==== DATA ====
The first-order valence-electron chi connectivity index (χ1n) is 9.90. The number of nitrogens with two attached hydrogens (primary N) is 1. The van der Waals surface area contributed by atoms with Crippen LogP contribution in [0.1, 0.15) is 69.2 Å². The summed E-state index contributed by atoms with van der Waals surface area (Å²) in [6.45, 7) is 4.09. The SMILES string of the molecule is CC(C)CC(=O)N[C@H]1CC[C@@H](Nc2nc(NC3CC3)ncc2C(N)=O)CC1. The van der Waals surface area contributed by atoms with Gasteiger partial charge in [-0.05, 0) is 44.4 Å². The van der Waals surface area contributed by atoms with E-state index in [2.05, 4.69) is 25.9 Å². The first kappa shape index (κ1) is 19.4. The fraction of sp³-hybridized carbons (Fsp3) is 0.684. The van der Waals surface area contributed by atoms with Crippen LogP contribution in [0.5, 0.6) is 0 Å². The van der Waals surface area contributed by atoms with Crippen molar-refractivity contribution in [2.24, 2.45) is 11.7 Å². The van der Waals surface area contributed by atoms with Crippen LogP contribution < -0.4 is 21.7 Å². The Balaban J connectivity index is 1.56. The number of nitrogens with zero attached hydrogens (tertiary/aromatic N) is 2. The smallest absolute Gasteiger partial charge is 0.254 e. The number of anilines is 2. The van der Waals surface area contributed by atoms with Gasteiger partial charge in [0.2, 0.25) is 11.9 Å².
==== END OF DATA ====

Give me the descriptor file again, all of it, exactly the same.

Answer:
The first-order valence-electron chi connectivity index (χ1n) is 9.90. The number of nitrogens with two attached hydrogens (primary N) is 1. The van der Waals surface area contributed by atoms with Crippen LogP contribution in [0.1, 0.15) is 69.2 Å². The summed E-state index contributed by atoms with van der Waals surface area (Å²) in [6.45, 7) is 4.09. The SMILES string of the molecule is CC(C)CC(=O)N[C@H]1CC[C@@H](Nc2nc(NC3CC3)ncc2C(N)=O)CC1. The van der Waals surface area contributed by atoms with Gasteiger partial charge in [-0.05, 0) is 44.4 Å². The van der Waals surface area contributed by atoms with E-state index in [2.05, 4.69) is 25.9 Å². The first kappa shape index (κ1) is 19.4. The fraction of sp³-hybridized carbons (Fsp3) is 0.684. The van der Waals surface area contributed by atoms with Crippen LogP contribution in [0.5, 0.6) is 0 Å². The van der Waals surface area contributed by atoms with Crippen molar-refractivity contribution in [2.24, 2.45) is 11.7 Å². The van der Waals surface area contributed by atoms with Crippen LogP contribution < -0.4 is 21.7 Å². The Balaban J connectivity index is 1.56. The number of nitrogens with zero attached hydrogens (tertiary/aromatic N) is 2. The smallest absolute Gasteiger partial charge is 0.254 e. The number of anilines is 2. The van der Waals surface area contributed by atoms with Gasteiger partial charge in [0.2, 0.25) is 11.9 Å².